To purchase from JSTOR: 10.4169/math.mag.89.4.263

Proof Without Words: The Automorphism Group of the Petersen Graph Is Isomorphic to S5

Japheth Wood

The automorphism group of the Petersen graph is known to be isomorphic to the symmetric group on 5 elements. This proof without words provides an insightful and colorful image that proves this fact, without words. The image represents the Petersen graph with the ten 3-element subsets of {1, 2, 3, 4, 5} as vertices, and two vertices are adjacent when they have precisely one element in common. This representation of the Petersen Graph is similar to the Kneser graph K G5,2, a nice picture of which can be found in John Baez’s Visual Insight blog.

To purchase from JSTOR: 10.4169/math.mag.89.4.267

Fuzzy Knights and Knaves

Jason Rosenhouse

Puzzles about knights, who only make true statements, and knaves, who only make false statements, have long been a mainstay of classical logic. They are valuable not just as recreational puzzles, but as a pedagogical device for exploring fundamental issues in logic. However, the possibilities for puzzles based on nonclassical logics have been mostly unexplored. In this paper we consider knight/knave dialogs based on fuzzy logic, in which a truth value can be any real number between zero and one inclusive. Following the example of classical logic, our purpose is both recreational and educational.

To purchase from JSTOR: 10.4169/math.mag.89.4.268

Proof Without Words: Alternating Row Sums in Pascal’s Triangle

Ángel Plaza

Based on the Pascal’s identity, we visually demonstrate that the alternating sum of consecutive binomial coefficients in a row of Pascal’s triangle is determined by two binomial coefficients from the previous row.

To purchase from JSTOR: 10.4169/math.mag.89.4.281

The Limiting Value of a Series With Exponential Terms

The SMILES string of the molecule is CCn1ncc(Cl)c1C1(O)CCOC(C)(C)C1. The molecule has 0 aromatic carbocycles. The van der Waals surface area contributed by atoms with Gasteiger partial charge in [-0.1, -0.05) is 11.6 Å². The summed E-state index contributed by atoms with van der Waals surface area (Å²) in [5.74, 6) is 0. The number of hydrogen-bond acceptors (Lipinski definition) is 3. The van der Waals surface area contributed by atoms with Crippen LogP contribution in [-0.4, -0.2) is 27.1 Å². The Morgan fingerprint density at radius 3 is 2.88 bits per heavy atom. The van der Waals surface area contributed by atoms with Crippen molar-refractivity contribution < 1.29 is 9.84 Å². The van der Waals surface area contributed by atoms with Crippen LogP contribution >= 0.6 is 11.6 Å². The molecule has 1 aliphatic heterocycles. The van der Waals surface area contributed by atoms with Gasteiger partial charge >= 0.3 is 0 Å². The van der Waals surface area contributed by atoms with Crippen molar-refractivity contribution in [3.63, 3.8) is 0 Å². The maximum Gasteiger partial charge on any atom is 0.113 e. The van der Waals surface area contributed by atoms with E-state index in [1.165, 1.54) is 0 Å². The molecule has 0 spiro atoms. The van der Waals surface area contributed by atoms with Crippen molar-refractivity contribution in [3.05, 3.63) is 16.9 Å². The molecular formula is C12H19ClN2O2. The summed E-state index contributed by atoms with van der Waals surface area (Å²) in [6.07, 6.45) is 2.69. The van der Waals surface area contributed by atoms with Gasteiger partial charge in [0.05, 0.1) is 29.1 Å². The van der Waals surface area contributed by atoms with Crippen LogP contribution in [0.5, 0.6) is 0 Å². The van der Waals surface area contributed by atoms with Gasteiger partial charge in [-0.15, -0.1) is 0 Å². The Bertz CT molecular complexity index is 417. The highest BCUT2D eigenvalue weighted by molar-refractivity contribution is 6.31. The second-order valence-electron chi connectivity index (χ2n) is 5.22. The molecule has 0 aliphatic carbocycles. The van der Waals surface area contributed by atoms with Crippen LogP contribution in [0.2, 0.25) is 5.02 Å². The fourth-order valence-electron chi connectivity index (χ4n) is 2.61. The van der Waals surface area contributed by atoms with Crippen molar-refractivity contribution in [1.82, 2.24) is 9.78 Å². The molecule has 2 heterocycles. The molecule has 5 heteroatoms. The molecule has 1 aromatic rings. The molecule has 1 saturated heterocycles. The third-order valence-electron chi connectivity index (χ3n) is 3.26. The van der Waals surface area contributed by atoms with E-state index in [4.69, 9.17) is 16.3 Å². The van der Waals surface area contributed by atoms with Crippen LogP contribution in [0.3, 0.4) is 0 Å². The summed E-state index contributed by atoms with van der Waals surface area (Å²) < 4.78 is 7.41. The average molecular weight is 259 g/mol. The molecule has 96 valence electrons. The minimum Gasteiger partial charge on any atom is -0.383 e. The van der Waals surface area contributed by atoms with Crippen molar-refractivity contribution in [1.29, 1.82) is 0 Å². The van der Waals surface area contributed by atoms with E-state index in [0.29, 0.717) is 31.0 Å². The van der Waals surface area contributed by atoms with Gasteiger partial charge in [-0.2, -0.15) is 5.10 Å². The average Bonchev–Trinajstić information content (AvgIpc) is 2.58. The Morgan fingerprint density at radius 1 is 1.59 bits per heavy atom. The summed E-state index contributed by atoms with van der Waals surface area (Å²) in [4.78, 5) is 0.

Stephen Kaczkowski

A sequence defined by a series of exponential terms was discussed by Spivey [Math.Mag. 79 (2006) 61–65] and Holland [Math. Mag. 83 (2010) 51–54]. In this paper, a simple variation of this sequence is discussed, and three proofs are given to establish that both sequences have the same limiting value. A proof by comparison uses an asymptotic approximation of an improper integral that models the difference between the sequences. Then a direct proof of this fact is obtained using well known inequalities involving exponential functions along with basic properties of geometric series. Finally, Tannery’s theorem is defined and applied to efficiently demonstrate that the sequence converges to the ratio of e and (e – 1).

To purchase from JSTOR: 10.4169/math.mag.89.4.282

Mathematics and Elections

Michael A. Jones and Jennifer Wilson

To purchase from JSTOR: 10.4169/math.mag.89.4.289

Dick Termes: Art of the Sphere

Amy L. Reimann and David A. Reimann

To purchase from JSTOR: 10.4169/math.mag.89.4.290

Problems and Solutions

Proposals, 2001-2005

Quickies, 1063-1064

Solutions, 1971-1975

Answers, 1063-1064

To purchase from JSTOR: 10.4169/math.mag.89.4.293


Mathematics as common sense; mathematical depth; learning to count; mathematics as sex

To purchase from JSTOR: 10.4169/math.mag.89.4.301

News and Letters

45th United States of America Mathematical Olympiad and 7th United States of America Junior Mathematical Olympiad

Evan Chen and Doug Ensley

To purchase from JSTOR: 10.4169/math.mag.89.4.303

Carl B. Allendoerfer Awards

To purchase from JSTOR: 10.4169/math.mag.89.4.312